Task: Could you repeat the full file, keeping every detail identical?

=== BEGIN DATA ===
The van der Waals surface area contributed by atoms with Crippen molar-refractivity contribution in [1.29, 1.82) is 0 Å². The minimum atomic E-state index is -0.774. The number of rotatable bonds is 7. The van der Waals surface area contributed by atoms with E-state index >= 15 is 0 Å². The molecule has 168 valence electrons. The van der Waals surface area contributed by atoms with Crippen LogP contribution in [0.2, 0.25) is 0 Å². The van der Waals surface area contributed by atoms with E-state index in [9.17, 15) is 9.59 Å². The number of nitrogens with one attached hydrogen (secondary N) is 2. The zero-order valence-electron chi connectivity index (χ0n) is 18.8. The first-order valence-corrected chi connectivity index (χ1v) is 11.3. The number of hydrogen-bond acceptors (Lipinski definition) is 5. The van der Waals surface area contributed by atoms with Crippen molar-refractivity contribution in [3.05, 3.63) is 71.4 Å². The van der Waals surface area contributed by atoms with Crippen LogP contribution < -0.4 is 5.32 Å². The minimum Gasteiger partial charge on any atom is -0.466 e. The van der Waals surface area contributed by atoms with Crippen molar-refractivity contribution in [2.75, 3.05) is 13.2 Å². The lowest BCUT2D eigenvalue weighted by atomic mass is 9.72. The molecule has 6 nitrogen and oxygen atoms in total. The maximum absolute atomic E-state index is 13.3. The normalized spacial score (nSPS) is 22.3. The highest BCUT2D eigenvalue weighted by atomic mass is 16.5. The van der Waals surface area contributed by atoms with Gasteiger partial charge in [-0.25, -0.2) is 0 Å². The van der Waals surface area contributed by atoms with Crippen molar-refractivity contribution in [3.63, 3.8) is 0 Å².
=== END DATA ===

The van der Waals surface area contributed by atoms with Crippen molar-refractivity contribution in [1.29, 1.82) is 0 Å². The minimum atomic E-state index is -0.774. The number of rotatable bonds is 7. The van der Waals surface area contributed by atoms with E-state index >= 15 is 0 Å². The molecule has 168 valence electrons. The van der Waals surface area contributed by atoms with Crippen LogP contribution in [0.2, 0.25) is 0 Å². The van der Waals surface area contributed by atoms with E-state index in [9.17, 15) is 9.59 Å². The number of nitrogens with one attached hydrogen (secondary N) is 2. The zero-order valence-electron chi connectivity index (χ0n) is 18.8. The first-order valence-corrected chi connectivity index (χ1v) is 11.3. The number of hydrogen-bond acceptors (Lipinski definition) is 5. The van der Waals surface area contributed by atoms with Crippen molar-refractivity contribution in [3.05, 3.63) is 71.4 Å². The van der Waals surface area contributed by atoms with Crippen LogP contribution < -0.4 is 5.32 Å². The minimum Gasteiger partial charge on any atom is -0.466 e. The van der Waals surface area contributed by atoms with Crippen molar-refractivity contribution in [2.75, 3.05) is 13.2 Å². The lowest BCUT2D eigenvalue weighted by atomic mass is 9.72. The molecule has 6 nitrogen and oxygen atoms in total. The maximum absolute atomic E-state index is 13.3. The normalized spacial score (nSPS) is 22.3. The highest BCUT2D eigenvalue weighted by atomic mass is 16.5. The van der Waals surface area contributed by atoms with Gasteiger partial charge in [-0.25, -0.2) is 0 Å². The van der Waals surface area contributed by atoms with Crippen molar-refractivity contribution in [3.63, 3.8) is 0 Å².